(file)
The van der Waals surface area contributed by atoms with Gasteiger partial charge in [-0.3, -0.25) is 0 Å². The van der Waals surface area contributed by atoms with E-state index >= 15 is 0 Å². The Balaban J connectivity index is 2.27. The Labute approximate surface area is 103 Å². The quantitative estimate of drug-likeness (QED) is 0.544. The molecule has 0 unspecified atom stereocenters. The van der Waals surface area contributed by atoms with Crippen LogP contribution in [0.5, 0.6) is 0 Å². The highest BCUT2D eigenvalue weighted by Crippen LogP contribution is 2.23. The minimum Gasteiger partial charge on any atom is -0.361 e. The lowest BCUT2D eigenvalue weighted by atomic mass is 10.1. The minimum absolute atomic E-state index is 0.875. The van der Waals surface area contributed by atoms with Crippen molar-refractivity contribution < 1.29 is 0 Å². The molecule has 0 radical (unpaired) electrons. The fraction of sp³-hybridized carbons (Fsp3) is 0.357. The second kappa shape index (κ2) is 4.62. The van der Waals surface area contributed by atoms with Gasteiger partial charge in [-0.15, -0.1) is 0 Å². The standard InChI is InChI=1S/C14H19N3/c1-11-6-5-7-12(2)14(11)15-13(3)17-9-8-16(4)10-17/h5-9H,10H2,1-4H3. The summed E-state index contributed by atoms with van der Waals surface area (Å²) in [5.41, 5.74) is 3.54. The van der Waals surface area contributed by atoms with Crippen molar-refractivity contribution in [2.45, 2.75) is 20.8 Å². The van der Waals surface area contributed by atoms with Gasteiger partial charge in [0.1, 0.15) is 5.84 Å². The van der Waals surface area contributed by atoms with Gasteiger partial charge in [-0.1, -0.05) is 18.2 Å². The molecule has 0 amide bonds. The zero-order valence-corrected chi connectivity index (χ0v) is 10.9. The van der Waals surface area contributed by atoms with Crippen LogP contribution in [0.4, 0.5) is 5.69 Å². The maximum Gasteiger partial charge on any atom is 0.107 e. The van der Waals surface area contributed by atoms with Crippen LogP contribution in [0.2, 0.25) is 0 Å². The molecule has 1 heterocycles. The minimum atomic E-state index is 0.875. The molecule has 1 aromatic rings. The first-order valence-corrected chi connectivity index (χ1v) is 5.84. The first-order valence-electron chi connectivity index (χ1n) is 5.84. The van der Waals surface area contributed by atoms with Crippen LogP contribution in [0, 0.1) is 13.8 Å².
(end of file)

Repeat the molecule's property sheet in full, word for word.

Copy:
The van der Waals surface area contributed by atoms with Gasteiger partial charge in [-0.3, -0.25) is 0 Å². The van der Waals surface area contributed by atoms with E-state index >= 15 is 0 Å². The Balaban J connectivity index is 2.27. The Labute approximate surface area is 103 Å². The quantitative estimate of drug-likeness (QED) is 0.544. The molecule has 0 unspecified atom stereocenters. The van der Waals surface area contributed by atoms with Crippen LogP contribution in [0.5, 0.6) is 0 Å². The highest BCUT2D eigenvalue weighted by Crippen LogP contribution is 2.23. The minimum Gasteiger partial charge on any atom is -0.361 e. The lowest BCUT2D eigenvalue weighted by atomic mass is 10.1. The minimum absolute atomic E-state index is 0.875. The van der Waals surface area contributed by atoms with Crippen molar-refractivity contribution < 1.29 is 0 Å². The molecule has 0 radical (unpaired) electrons. The fraction of sp³-hybridized carbons (Fsp3) is 0.357. The second kappa shape index (κ2) is 4.62. The van der Waals surface area contributed by atoms with Gasteiger partial charge in [-0.15, -0.1) is 0 Å². The standard InChI is InChI=1S/C14H19N3/c1-11-6-5-7-12(2)14(11)15-13(3)17-9-8-16(4)10-17/h5-9H,10H2,1-4H3. The summed E-state index contributed by atoms with van der Waals surface area (Å²) in [5.41, 5.74) is 3.54. The van der Waals surface area contributed by atoms with Crippen molar-refractivity contribution in [2.45, 2.75) is 20.8 Å². The van der Waals surface area contributed by atoms with Gasteiger partial charge in [0.1, 0.15) is 5.84 Å². The van der Waals surface area contributed by atoms with Gasteiger partial charge in [-0.1, -0.05) is 18.2 Å². The molecule has 0 amide bonds. The zero-order valence-corrected chi connectivity index (χ0v) is 10.9. The van der Waals surface area contributed by atoms with Crippen LogP contribution in [0.4, 0.5) is 5.69 Å². The maximum Gasteiger partial charge on any atom is 0.107 e. The van der Waals surface area contributed by atoms with Crippen LogP contribution in [0.2, 0.25) is 0 Å². The molecule has 1 heterocycles. The minimum atomic E-state index is 0.875. The molecule has 1 aromatic rings. The first-order valence-corrected chi connectivity index (χ1v) is 5.84. The first-order valence-electron chi connectivity index (χ1n) is 5.84. The van der Waals surface area contributed by atoms with Crippen LogP contribution in [0, 0.1) is 13.8 Å².